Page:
One of my favorite exchanges between Mae and Mona in Ashes to Fire! I really love how the relationship between these two grows and changes through the two books. After the events of Woodwalker, they're able to appreciate and trust the other a lot more, leading to some great dialogue and action between them.
Ashes to Fire releases as an e-book on January 31, 2017! The paperback will follow a few weeks later. You can pre-order the e-book through HarperCollins for just $3.99.
There are three new prints for sale in my INPRNT shop. The first two are pen-and-ink illustrations done as part of the Inktober challenge, when artists post ink drawings every day of October. The first is the now-beloved mantra of Mae in Woodwalker, while the second is the mantra of book two, Ashes to Fire!
The third one is a pencil sketch done during a book signing a few weeks ago, once again featuring Mae and her favorite saying!
To celebrate these new prints and the month of October in general, you can now take 10% off any purchase of my prints between today (October 7, 2016) and next Friday, October 14, 2016. Just use the code AZQASUII when checking out! Know someone who needs to remember to take things one crisis at a time? Get those holiday gifts purchased early! Maybe you need such a reminder plastered above your bed? Treat yo'self!
Ready for a descent into madness?
When I wrote Woodwalker, I had the title pretty well set from the get-go. Short, relevant, evocative of the protagonist’s past, present, and future goals. As soon as I had given a name to Mae’s office, it naturally morphed into the title of the book. My agent and editor liked it. Easy peasey.
The cover was the thing I got stuck on. It was important to me to get it right, and I didn’t always trust myself during the process (for the whole story, see my Evolution of a Cover post). It took a lot of pinning, redrawing, late-night crying, and faltering emails to get it to a place I felt comfortable. But the relieving thing was, once that design was set, I knew it would be no problem to design the other covers in the series.
And I was right. I started the cover for Woodwalker’s follow-up novel shortly after finishing the first, mimicking the theme and altering the imagery to fit Mona’s story. Everything came very easily—her determined posture, the dramatic lighting, the stylistic fire overlay. I had a decent draft pretty well in hand before my editor ever got hold of the manuscript.
However, the thing didn’t have a title.
It was early, I reasoned. I had months before the manuscript would come up in my editor’s hopper. Plenty of time to ponder and pull apart the symbolism in the story, or to contrive some meaningful name from the dialogue. I didn’t worry about it, focusing instead on wrestling with the third manuscript—which, incidentally, does have a working title, as well as a mental draft of the cover.
Time passed. I got angry at my third manuscript and started something new. That hit an unexpected wall and was replaced by another story. I focused on promotion for Woodwalker. I took on a bunch of art commissions for people. I did some book signings. I put on my park ranger hat and chased elk, and they chased me back. All the while, in the back of my mind, I was sure that one day, that elusive title for book 2 would effortlessly pop into my head.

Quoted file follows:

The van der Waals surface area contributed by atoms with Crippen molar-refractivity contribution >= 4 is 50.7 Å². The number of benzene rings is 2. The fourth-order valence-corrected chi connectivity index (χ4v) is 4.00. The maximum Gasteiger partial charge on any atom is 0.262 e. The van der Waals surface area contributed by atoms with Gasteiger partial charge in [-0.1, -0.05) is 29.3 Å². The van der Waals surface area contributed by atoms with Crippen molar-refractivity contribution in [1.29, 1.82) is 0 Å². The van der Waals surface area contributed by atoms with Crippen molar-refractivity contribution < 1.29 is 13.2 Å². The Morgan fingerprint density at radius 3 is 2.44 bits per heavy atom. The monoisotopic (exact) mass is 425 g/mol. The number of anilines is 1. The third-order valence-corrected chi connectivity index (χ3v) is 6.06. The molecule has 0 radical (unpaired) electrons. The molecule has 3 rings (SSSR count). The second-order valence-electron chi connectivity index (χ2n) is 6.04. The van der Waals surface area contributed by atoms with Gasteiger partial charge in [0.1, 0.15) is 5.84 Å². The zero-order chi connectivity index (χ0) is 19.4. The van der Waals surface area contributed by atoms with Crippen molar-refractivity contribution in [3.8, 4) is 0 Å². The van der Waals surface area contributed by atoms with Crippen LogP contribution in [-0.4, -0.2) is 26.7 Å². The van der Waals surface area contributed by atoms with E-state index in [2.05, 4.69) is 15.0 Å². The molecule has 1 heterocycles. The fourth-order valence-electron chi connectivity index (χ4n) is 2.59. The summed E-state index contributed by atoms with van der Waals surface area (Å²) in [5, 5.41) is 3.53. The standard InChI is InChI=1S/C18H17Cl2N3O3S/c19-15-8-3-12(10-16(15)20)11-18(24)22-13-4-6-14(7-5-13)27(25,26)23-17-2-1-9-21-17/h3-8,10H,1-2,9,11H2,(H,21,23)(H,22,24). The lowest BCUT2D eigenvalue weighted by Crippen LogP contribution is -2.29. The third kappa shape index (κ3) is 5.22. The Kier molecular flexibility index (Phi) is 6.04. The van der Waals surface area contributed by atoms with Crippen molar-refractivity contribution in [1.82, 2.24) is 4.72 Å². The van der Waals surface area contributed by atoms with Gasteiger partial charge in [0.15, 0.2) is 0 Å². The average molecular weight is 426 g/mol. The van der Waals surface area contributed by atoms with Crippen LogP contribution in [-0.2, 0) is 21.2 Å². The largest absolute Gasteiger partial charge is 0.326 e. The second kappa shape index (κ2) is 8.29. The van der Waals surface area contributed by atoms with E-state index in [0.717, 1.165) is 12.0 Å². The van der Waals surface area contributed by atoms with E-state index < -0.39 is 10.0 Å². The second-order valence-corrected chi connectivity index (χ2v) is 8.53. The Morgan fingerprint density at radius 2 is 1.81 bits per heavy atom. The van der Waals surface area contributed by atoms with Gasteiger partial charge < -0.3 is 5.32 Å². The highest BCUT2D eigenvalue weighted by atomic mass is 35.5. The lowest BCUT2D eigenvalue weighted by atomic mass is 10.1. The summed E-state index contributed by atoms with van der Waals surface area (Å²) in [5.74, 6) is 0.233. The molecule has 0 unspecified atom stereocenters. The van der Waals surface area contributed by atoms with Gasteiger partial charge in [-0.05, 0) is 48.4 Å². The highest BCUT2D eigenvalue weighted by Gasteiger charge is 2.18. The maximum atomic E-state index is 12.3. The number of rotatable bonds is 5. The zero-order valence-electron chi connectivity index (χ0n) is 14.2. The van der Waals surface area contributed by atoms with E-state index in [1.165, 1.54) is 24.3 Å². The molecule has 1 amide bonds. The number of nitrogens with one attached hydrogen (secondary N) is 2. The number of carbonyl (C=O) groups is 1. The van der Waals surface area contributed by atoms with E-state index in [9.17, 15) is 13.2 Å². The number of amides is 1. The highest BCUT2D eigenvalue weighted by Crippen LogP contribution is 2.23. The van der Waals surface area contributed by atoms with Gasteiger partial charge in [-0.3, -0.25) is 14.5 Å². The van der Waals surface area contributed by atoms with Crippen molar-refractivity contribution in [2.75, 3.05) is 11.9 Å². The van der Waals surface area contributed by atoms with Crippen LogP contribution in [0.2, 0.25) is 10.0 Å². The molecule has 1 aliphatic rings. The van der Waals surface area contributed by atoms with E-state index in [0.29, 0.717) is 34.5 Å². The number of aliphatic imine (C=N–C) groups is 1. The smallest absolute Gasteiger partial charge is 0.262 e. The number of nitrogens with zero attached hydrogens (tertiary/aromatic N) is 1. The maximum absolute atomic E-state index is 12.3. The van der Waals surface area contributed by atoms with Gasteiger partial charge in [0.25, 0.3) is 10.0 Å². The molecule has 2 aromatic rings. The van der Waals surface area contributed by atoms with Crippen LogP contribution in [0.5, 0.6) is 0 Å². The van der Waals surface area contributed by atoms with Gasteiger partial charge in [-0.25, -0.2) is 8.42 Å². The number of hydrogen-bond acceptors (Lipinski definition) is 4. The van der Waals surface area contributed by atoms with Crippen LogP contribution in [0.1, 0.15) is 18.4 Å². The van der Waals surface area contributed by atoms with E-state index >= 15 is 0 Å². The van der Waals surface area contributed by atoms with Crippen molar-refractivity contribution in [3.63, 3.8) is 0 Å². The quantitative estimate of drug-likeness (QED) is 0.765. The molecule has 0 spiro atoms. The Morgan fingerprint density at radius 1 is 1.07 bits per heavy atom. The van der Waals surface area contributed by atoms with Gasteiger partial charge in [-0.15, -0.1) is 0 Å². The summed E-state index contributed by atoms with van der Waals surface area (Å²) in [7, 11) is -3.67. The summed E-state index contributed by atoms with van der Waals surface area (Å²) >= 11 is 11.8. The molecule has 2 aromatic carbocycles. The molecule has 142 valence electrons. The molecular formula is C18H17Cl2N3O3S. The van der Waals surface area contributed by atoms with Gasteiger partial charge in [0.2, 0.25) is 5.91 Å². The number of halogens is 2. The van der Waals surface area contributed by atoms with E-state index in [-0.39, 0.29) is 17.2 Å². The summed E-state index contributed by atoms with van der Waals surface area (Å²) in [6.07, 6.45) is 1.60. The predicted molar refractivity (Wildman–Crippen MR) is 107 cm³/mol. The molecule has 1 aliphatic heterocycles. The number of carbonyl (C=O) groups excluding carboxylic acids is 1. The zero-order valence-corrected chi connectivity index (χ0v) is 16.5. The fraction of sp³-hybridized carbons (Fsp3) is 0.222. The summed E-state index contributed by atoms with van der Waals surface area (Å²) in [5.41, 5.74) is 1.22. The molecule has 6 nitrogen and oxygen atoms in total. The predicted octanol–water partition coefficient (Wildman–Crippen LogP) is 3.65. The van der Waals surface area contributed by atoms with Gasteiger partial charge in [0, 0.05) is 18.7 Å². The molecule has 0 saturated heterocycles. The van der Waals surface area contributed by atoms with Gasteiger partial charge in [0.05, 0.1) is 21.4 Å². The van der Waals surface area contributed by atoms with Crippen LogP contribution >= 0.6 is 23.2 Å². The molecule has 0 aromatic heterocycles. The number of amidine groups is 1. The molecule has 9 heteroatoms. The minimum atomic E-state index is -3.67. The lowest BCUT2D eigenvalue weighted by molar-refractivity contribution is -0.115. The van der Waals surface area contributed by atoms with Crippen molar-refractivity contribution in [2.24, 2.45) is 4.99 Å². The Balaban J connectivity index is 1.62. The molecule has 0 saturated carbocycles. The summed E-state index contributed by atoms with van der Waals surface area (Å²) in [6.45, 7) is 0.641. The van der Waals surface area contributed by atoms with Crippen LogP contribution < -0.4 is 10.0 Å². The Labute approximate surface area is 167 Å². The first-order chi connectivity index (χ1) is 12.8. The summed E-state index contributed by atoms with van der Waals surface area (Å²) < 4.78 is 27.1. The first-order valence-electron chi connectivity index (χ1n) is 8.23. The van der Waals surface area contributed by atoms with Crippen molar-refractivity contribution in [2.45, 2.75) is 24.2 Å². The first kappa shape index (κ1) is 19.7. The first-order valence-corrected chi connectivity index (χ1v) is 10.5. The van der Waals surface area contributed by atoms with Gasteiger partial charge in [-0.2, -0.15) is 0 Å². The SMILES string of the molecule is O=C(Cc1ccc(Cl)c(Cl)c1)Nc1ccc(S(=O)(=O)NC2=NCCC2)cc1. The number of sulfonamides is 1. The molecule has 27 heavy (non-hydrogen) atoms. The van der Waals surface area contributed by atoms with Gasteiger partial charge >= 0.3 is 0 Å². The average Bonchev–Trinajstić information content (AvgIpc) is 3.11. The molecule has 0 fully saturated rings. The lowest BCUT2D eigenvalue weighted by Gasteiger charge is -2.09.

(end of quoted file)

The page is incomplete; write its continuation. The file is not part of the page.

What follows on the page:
Spoiler: it didn’t.
And so came that fateful day that my editor emailed me asking for a draft of my cover and the title I had in mind.
Oh. The title. That I had in mind. About that…
With nothing to send to him on that front, I started doing some title worksheets, teasing apart the main themes and struggles of the protagonists, writing down the imagery woven throughout and what it represented.
And I’ll tell you what, the results I got were a glorious pile of steaming offal. I mean, they were terrible. When they weren’t terrible, they were obnoxiously cliché, things like “Fire and Water” and other names I really don’t want to write down because they are terrible.
I tried a few more worksheets, copying the styles of famous titles using the imagery in my book. I tried re-wording certain passages in the book to force a meaningful string of words out of them. I even approached it like I approach my ranger programs, making lists of the tangible, intangible, and universal concepts present in the story.
I appealed to my agent and editor, who both suggested I might be overthinking things. I didn’t know how else to approach it, though. I had tried not thinking for about four months, and that did no good.
As with the cover rigmarole for Woodwalker, I brought the matter to my husband, and we began a sort of hilarious late-night quest deep through Thesaurus.com, searching for words to describe Mona’s physical and emotional journey. This produced some quality gems that would have probably necessitated having Fabio on the cover alongside Mona—things like Smoldering Ember, Virgin Flame, and Vestal Smoke.
“Swank!” my husband cried, now half an hour deep in the thesaurus. “Swank is a colloquial synonym for ‘new!’ Swank Blaze!”
“God, I don’t know what to do,” I said.
After extensive note-taking and telling my husband I would include Swank Blaze on my list (I didn’t), I wound up with a page of titles I disliked less than others. Embarrassed at their poor quality, I sent it out to my beta readers for feedback. At the very bottom of the list was:
“Ashes to Fire (okay, I lied, I hate this one, but it sucks less than some others)”
I did not like Ashes to Fire. To me it screamed melodrama—intense, meaningless words with a nonsensical article thrown in between them. Boo, you piece of crap title. I went to bed angry at words in general.
I woke up with an email from one of my beta readers. This particular reader I can always trust to hone in on the symbolism and heart of the narrative. Okay, so it was my mom. She had zeroed in on Ashes to Fire.